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Lion Safari UT 1300 Battery Review

Most of our small-scale lithium battery reviews at CleanTechnica involve power stations or solar generators. They come as complete assembled kits that include not only battery storage, but also have built-in inverters, plugs of various kinds, and a solar charge controller. Those are super handy for people who don’t know the ins and outs of low voltage electrical systems, and they’re also handy for tinkerers like me when I don’t feel like tinkering.

Anyone involved in RVing, amateur radio, and other low voltage systems knows that portable power stations and solar generators aren’t the best answer for every situation. For RVs, there’s already a complete electrical wiring system that feeds 11-15 volt power to everything from lighting to water pumps, to inverters. For amateur radio operators, power stations generally only allow for 10 amps of 12-volt power output, and that’s only enough power for low-power “QRP” operations. Many other applications, like solar-powered automatic gate openers and trolling motors, also need a battery with more 12-volt output.

Basically everything I described above is dominated today by lead-acid batteries, usually larger “deep cycle” batteries. But, you generally still want to keep those batteries above 50% to make the battery last longer, which generally cuts your usable battery capacity in half. Ouch!

If you want to replace these RV-type batteries with lithium batteries and double your usable capacity, you can’t just buy a bunch of 18650 lithium cells and solder them together to give 12 volts and enough storage for the application. You’ll also need to include some kind of battery management system and enclose your battery pile to keep things safe and tidy. All of this is possible, but it’s a big time-consuming hassle. Worse, building your own 12-volt battery pack can be rather dangerous (fire is the biggest risk) if you don’t know what you’re doing.

Fortunately, Lion Power has a good solution to this. Instead of buying battery cells and making your own battery pack, the company offers a complete solution with cells, battery management, and an enclosure, all about the same size as a typical deep cycle RV battery. Lion Power offers various sizes, but we reviewed some of its UT 1300 models. You can read on to get all of the details, but in a nutshell, you can almost always just replace deep cycle batteries with these batteries by just wiring them in.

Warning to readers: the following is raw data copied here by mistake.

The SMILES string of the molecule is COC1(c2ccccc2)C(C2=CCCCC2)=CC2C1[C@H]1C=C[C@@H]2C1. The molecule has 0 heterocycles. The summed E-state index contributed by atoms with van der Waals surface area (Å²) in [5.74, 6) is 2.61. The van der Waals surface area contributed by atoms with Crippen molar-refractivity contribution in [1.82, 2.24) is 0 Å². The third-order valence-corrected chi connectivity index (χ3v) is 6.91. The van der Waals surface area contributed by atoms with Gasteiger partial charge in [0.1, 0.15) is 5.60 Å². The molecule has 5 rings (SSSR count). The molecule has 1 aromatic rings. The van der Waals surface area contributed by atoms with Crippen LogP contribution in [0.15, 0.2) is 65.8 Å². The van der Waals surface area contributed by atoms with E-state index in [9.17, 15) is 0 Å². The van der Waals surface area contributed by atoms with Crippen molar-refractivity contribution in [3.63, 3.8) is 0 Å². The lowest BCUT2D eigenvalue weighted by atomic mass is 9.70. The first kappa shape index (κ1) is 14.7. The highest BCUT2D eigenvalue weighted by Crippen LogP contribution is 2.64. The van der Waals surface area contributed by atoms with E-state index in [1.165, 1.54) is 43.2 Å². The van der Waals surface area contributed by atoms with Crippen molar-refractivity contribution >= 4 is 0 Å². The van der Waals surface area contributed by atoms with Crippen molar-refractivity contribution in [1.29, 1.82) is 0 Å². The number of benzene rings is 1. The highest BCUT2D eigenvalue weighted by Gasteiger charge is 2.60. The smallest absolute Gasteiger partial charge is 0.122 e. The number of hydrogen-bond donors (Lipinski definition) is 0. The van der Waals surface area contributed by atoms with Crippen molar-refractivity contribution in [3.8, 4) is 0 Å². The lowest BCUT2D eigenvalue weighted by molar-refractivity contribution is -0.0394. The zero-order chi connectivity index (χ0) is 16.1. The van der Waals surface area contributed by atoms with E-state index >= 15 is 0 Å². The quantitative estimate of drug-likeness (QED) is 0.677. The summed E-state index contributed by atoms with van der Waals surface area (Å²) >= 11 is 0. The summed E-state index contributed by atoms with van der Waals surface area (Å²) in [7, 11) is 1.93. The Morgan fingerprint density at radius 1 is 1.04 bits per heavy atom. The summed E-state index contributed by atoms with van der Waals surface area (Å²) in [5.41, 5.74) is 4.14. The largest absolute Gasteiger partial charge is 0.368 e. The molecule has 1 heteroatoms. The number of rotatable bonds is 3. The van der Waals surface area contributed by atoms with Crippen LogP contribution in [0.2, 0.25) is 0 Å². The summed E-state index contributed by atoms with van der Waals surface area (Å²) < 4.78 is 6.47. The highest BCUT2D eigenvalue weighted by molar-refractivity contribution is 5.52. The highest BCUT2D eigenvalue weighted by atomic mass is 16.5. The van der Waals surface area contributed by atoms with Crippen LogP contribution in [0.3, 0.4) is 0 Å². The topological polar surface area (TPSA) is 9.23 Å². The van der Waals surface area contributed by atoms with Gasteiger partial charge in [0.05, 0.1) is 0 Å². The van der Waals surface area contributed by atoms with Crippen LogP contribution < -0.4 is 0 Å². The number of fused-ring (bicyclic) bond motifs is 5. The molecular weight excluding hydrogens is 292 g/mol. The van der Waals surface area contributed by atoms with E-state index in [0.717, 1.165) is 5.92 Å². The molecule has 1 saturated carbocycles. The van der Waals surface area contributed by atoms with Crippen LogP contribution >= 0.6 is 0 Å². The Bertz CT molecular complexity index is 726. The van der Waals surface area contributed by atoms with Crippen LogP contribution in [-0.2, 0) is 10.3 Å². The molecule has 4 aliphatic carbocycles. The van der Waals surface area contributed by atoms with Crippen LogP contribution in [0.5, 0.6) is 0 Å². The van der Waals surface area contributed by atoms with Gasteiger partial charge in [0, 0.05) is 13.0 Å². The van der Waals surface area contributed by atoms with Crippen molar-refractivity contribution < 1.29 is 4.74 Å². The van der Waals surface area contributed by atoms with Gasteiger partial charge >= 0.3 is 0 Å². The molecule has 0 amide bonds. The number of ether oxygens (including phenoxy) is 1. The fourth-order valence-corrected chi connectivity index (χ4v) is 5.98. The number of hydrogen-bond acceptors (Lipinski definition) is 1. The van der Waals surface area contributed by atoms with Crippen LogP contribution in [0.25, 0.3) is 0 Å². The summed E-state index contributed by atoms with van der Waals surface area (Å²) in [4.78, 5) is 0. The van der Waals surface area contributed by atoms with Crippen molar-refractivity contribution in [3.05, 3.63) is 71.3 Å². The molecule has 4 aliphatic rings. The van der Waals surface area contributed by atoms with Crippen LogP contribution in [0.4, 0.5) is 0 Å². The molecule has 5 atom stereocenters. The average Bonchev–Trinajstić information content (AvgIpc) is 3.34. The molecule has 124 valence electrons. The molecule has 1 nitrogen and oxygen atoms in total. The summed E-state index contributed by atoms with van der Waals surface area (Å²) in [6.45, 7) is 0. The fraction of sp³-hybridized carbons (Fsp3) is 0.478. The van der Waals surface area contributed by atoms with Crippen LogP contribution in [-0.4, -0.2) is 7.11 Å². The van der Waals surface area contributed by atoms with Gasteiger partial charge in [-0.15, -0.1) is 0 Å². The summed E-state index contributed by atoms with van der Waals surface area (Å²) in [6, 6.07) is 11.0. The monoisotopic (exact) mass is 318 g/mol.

Specifications & Basic Information

Before we get to our good experiences with these batteries, I want to share a bit about them first so readers can decide if they’re a good fit for their own needs.

The batteries can connect to an existing or new electrical system in two ways. If you have something that clamps onto posts, you can use the included posts to do the same with these batteries. If you have a battery system that needs to attach wiring with a screw, you can twist the included posts and they come off, revealing a threaded hole you can use included wingnuts to attach wiring with. So, you’re covered either way with the UT 1300.

The batteries have carrying handles that fold down completely flat. At 23 pounds, they’re not exactly light, but with the handles, they’re pretty easy to move and place for most people. When you’re done using the handles, they fold up completely flush with the top of the battery, so they won’t get in the way of any installation the battery enclosure itself can fit inside of.